Spear, 'Jah Is Real', an album you auto-produced from start to finish, earned you a Grammy award in 2009, a gratifying feeling?
Burning Spear: "I already started to get this longing for independence back in the eighties. I wanted to do things my own way and be in control of my work. The first album I more or less produced on my own was 'Live At Montreux Jazz Festival 2001' (Burning Music, 2009, red.), which also earned me a Grammy nomination. I continued this process on the albums that followed, but for 'Jah Is Real' I took it just a step further as I did all the work myself together with my wife (Sonia Rodney, red.), without any help of a major label. For the album I worked together with well-known musicians like Bootsy Collins and Bernie Worrell (both known from their work with funk bands like Parliament and Funcadelic, red.) and I have to say it turned out even better than I expected."
The past years you've been putting a lot of your energy in trying to get the rights to your catalogue back. With all the problems you've had with various labels is there still anything positive to say about collaborating with a major?
Burning Spear: "Well, back in the day when I was still dealing with companies like Island Records or EMI, there were also ups and downs, but the overall situation was not the worst. It was also these companies that gave me my first big break in the music business. I'm convinced you will always face ups and downs as a recording artist, but I firmly believe that I'm entitled to own what is mine."
In the previous interview we did, I mainly focused on the autobiographical DVD you're working on. It still hasn't been released to this date, so I have to ask you to give us a quick update on where you're at with that project now?
Burning Spear: "Things are still progressing well, but completing a documentary project like this takes a lot of time, especially if you want to do it right. I never had a fixed date in my mind for its release; my main concern was to do a good job."
You just mentioned it there, Burning Spear four decades in the business. You're getting at an age now that every time a new concert date is announced voices are whispering this might be your last one. How do you respond to rumours like that?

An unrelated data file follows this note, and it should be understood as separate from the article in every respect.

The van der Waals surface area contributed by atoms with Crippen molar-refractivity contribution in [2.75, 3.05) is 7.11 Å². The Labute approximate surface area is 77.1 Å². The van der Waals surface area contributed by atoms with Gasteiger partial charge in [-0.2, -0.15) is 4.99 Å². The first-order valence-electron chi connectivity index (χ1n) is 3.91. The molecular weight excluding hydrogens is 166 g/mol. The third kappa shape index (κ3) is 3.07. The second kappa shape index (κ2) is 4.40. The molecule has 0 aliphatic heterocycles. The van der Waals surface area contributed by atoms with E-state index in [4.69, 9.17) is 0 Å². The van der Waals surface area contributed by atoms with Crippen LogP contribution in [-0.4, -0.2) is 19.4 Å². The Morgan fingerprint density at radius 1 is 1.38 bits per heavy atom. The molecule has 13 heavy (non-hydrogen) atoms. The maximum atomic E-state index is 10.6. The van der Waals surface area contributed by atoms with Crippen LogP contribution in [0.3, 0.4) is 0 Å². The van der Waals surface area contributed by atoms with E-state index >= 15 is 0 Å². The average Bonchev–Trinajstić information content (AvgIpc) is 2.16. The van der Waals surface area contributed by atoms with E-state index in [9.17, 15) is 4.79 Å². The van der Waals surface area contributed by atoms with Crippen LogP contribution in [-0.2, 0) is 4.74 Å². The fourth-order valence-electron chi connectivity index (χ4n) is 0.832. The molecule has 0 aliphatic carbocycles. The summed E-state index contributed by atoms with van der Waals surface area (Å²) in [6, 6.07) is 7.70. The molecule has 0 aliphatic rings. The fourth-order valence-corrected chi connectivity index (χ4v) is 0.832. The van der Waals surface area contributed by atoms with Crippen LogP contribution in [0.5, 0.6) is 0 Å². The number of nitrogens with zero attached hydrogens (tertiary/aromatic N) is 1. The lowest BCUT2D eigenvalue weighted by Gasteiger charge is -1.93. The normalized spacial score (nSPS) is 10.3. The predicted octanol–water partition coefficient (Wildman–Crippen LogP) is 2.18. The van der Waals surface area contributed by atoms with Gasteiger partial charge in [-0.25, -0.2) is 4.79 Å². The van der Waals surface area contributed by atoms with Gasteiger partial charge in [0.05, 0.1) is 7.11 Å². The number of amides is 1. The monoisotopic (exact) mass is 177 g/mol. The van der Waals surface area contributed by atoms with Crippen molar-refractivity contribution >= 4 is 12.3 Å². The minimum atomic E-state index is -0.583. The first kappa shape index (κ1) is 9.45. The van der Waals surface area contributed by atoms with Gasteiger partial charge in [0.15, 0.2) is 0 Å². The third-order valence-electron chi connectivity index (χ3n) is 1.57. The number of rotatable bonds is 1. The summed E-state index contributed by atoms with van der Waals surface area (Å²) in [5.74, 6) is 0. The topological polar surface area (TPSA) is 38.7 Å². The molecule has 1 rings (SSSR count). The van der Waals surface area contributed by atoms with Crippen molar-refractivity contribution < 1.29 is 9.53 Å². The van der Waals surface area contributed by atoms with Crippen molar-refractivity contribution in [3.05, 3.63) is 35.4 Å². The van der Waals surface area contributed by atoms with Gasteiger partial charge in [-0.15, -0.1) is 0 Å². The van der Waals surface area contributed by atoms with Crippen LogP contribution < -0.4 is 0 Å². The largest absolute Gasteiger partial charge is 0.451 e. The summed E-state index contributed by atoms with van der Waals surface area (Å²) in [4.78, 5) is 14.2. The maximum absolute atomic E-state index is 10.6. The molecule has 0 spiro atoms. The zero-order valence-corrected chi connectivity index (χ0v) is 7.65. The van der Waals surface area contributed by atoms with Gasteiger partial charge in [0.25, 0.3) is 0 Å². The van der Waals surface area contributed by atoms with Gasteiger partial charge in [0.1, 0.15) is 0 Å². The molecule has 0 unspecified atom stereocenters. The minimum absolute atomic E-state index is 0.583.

Burning Spear: "(laughs) Well, I'm definitely not touring as before anymore and I guess you could say I'm in the pre-retirement phase of my career now. I know there's still a lot of fans out there who want to see Burning Spear playing live, so I use my discretion to choose the concerts I want to play."
You called your last album, 'Jah Is Real', which begs the question if there was ever any doubt about that?
Burning Spear: "No, there can never be any doubt that Jah is real. Jah is life, love and peace. Religion creates a lot of division, because everyone looks at God in a different way. There's only one creator though, no matter what name you want to call him. I&I say Jah, some people say Jesus and others call him Allah. When you speak out about religion you have to be careful, because it's a very sensitive area for a lot of people. By simply saying: "Jah is real!" I'm provoking no one, though; I'm simply stating a fact."
In 2007 you were sent to Kenya as a special envoy to the United Nations. How did that mission come about and what impression did it leave you with. Your moniker "Burning Spear" was also the nickname of Kenya's first leader Yomo Kenyatta, so there was at least some symbolism to the trip.
Burning Spear: "The United Nations contacted my wife at one stage and put forward their proposition. In 2007, Kenya was going through some uproar (After the 2007 elections, protests escalated into violence and destruction of property, almost 1,000 people were killed and nearly 600,000 displaced. The dispute caused underlying tensions over land and its distribution to re-erupt, as it had in the 1992 and 1997 elections. Hundreds of thousands were forced off their land to relatives elsewhere in the country. A group of eminent persons of Africa, led by former United Nations secretary-general Kofi Annan, brokered a peaceful solution to the political stalemate, red.) and my presence and performance in the country calmed things down at least to some extent. The concert created a oneness among the Kenyan people and a brief moment of peace. The separation between people trying to live together is often created by politics and I hope I contributed in some way in making the Kenyan people realise that."
You already stated how important freedom and independence are for you. It seems only fitting you're performing at the Festival des Libertés (Freedom Festival, red.).
Burning Spear: "(laughs) I'm an independent artist talking about freedom and independence and since the festival is also addressing these issues the connection couldn't have been any better. Freedom is not something that's gained easily, it's something you have to work towards. You have to claim your independence and have the right arguments to defend it. Being absolutely free is certainly no easy feat!"